Nearly 80% of insurance executives believe artificial intelligence will revolutionize the way insurers gain information from their customers, with more than half saying the biggest benefit is being able to leverage better data for improved insights into the customers. Blake Morgan, customer experience futurist, writing on Forbes.com
Insurance AI will underpin the future
Artificial Intelligence (AI) will support insurance professionals – including underwriters, claims professionals, risk managers, finance professionals, marketers, and brokers – in ways never imagined before.
At a basic level, AI can shorten learning curves and provide advice and guidance at all levels from new hires to senior professionals and executives.
AI, including Machine Learning, provides consistency of results in complex situations. This reduces non-productive, menial tasks, freeing the knowledge worker to concentrate on strategic objectives.
Going deeper, AI, including deep analytics and deep learning can understand changes in data and operations by analyzing aggregated data to identify new risk patterns and claim/fraud patterns. This will focus strategic directions, and reduce, or eliminate manual data analysis.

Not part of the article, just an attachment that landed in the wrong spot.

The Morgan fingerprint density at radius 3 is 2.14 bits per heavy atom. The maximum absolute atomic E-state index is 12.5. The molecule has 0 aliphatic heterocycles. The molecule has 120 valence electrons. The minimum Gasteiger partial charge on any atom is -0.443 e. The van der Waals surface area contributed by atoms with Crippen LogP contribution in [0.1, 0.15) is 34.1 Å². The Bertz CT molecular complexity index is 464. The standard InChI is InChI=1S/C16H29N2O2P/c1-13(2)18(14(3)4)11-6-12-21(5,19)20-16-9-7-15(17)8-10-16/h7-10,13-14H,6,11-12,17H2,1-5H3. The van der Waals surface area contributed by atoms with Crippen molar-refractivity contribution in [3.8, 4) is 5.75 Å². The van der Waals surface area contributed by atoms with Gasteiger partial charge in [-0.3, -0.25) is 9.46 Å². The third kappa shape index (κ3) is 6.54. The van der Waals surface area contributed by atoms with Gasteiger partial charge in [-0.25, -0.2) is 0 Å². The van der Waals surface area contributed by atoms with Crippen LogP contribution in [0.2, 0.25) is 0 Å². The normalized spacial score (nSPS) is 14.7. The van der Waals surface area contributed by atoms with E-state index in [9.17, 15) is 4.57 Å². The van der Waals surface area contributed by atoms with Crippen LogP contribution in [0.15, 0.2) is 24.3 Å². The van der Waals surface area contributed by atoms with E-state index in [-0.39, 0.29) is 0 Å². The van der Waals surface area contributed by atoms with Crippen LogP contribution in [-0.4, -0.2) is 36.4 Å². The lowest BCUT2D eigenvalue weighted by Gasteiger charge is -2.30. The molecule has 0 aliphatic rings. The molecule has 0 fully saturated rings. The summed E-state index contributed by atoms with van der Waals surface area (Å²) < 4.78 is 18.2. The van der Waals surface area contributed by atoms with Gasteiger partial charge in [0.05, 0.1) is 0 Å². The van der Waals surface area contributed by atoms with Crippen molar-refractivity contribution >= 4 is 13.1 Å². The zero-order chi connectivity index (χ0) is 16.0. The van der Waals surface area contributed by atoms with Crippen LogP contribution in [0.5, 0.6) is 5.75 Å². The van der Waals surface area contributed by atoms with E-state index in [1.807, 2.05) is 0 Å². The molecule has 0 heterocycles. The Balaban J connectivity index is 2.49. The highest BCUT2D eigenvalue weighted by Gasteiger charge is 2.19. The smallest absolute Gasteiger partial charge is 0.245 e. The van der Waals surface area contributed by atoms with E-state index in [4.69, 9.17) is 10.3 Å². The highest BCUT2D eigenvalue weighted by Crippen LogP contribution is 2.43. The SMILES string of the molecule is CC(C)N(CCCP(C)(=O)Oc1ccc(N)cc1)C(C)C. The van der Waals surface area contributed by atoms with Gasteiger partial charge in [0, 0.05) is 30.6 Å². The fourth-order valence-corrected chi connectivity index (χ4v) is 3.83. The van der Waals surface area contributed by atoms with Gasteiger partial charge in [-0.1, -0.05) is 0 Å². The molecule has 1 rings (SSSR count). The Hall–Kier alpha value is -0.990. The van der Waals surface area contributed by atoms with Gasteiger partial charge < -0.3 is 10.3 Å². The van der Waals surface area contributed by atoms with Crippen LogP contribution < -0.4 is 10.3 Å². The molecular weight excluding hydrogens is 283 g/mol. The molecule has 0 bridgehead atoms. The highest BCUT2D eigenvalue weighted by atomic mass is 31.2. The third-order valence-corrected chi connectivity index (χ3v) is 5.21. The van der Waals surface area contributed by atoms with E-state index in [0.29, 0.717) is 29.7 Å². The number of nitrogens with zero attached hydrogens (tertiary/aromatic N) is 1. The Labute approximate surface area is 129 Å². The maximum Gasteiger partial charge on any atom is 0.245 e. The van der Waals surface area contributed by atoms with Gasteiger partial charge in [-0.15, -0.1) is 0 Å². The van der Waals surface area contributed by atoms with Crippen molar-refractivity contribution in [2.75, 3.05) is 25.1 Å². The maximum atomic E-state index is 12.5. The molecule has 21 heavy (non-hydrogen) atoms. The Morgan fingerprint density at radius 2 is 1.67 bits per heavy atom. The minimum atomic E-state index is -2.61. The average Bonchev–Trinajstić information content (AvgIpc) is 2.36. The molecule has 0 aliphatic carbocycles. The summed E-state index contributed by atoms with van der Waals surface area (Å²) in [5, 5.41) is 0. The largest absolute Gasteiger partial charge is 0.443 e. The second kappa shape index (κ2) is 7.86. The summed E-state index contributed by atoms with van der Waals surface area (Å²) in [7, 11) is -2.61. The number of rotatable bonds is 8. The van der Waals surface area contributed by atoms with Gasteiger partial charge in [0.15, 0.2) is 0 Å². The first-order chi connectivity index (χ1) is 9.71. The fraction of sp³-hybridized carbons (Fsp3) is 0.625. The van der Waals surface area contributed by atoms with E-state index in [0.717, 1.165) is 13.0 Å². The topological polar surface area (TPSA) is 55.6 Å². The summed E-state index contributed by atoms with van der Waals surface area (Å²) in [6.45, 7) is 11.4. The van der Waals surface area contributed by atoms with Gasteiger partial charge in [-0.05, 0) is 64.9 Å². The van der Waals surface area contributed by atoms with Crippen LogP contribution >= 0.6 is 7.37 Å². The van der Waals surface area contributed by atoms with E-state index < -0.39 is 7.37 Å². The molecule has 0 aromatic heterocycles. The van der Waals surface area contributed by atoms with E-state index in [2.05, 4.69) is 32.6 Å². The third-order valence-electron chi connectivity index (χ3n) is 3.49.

AI, including natural language processing in text or voice, can converse with insurance professionals to provide support, and with customers directly to address a situation or provide direction.
Emerging Cognitive systems – beyond AI - are designed to solve problems by thinking, reasoning and remembering. This approach gives cognitive computing systems an advantage allowing them to “learn and adapt as new data arrives” and to “explore and uncover things you would never know to ask about.”
Topics will include:
- Leveraging the Power of AI to Innovate in Insurance
Andrew Lo, President and CEO, Kanetix Ltd.
- AI – definitions and distinctions
- Case studies from insurers and brokers
- Where will AI go from here?
- How will AI change insurance?
- And More
Who Should Attend
The Technology In Action series is designed for:
- Leaders with responsibility for business transformation who are considering/evaluating AI as a part of their program;
- Line managers responsible for delivering operational business value who follow technologies in order to be current;
- Technology professionals evaluating analytic, business intelligence, or cognitive computing technologies;
- Business and technology architects and analysts charged with keeping current on the changes that new technologies are enabling.
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